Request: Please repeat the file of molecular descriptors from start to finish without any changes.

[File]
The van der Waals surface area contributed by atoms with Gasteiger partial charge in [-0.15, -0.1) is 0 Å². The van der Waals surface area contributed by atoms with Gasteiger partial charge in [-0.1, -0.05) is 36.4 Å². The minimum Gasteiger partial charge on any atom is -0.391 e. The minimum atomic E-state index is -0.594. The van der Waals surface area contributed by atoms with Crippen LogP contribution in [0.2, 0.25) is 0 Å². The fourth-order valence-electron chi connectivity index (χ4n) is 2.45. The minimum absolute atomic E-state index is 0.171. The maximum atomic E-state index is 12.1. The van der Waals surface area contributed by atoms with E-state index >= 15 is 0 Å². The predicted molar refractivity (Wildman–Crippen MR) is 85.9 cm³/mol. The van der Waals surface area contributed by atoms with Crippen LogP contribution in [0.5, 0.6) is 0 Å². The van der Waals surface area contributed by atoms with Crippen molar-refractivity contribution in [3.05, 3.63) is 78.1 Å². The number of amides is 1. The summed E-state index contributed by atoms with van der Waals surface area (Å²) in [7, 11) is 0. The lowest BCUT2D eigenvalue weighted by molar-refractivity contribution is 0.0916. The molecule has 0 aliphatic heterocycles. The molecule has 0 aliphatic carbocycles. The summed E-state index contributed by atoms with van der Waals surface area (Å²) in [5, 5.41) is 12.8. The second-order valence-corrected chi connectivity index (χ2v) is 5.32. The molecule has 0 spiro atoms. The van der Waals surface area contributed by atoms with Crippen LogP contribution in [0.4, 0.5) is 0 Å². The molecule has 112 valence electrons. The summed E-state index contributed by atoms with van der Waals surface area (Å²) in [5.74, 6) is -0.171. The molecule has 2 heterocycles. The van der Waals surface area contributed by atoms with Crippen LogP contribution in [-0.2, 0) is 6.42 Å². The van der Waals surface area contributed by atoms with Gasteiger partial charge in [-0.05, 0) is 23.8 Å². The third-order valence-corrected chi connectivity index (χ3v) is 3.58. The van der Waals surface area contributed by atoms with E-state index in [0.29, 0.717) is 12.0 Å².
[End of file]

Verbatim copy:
The van der Waals surface area contributed by atoms with Gasteiger partial charge in [-0.15, -0.1) is 0 Å². The van der Waals surface area contributed by atoms with Gasteiger partial charge in [-0.1, -0.05) is 36.4 Å². The minimum Gasteiger partial charge on any atom is -0.391 e. The minimum atomic E-state index is -0.594. The van der Waals surface area contributed by atoms with Crippen LogP contribution in [0.2, 0.25) is 0 Å². The fourth-order valence-electron chi connectivity index (χ4n) is 2.45. The minimum absolute atomic E-state index is 0.171. The maximum atomic E-state index is 12.1. The van der Waals surface area contributed by atoms with E-state index >= 15 is 0 Å². The predicted molar refractivity (Wildman–Crippen MR) is 85.9 cm³/mol. The van der Waals surface area contributed by atoms with Crippen LogP contribution in [0.5, 0.6) is 0 Å². The van der Waals surface area contributed by atoms with Crippen molar-refractivity contribution in [3.05, 3.63) is 78.1 Å². The number of amides is 1. The summed E-state index contributed by atoms with van der Waals surface area (Å²) in [7, 11) is 0. The lowest BCUT2D eigenvalue weighted by molar-refractivity contribution is 0.0916. The molecule has 0 aliphatic heterocycles. The molecule has 0 aliphatic carbocycles. The summed E-state index contributed by atoms with van der Waals surface area (Å²) in [5, 5.41) is 12.8. The second-order valence-corrected chi connectivity index (χ2v) is 5.32. The molecule has 0 spiro atoms. The van der Waals surface area contributed by atoms with Crippen LogP contribution in [0.4, 0.5) is 0 Å². The molecule has 112 valence electrons. The summed E-state index contributed by atoms with van der Waals surface area (Å²) in [5.74, 6) is -0.171. The molecule has 2 heterocycles. The van der Waals surface area contributed by atoms with Crippen LogP contribution in [-0.2, 0) is 6.42 Å². The van der Waals surface area contributed by atoms with Gasteiger partial charge in [-0.05, 0) is 23.8 Å². The third-order valence-corrected chi connectivity index (χ3v) is 3.58. The van der Waals surface area contributed by atoms with E-state index in [0.29, 0.717) is 12.0 Å².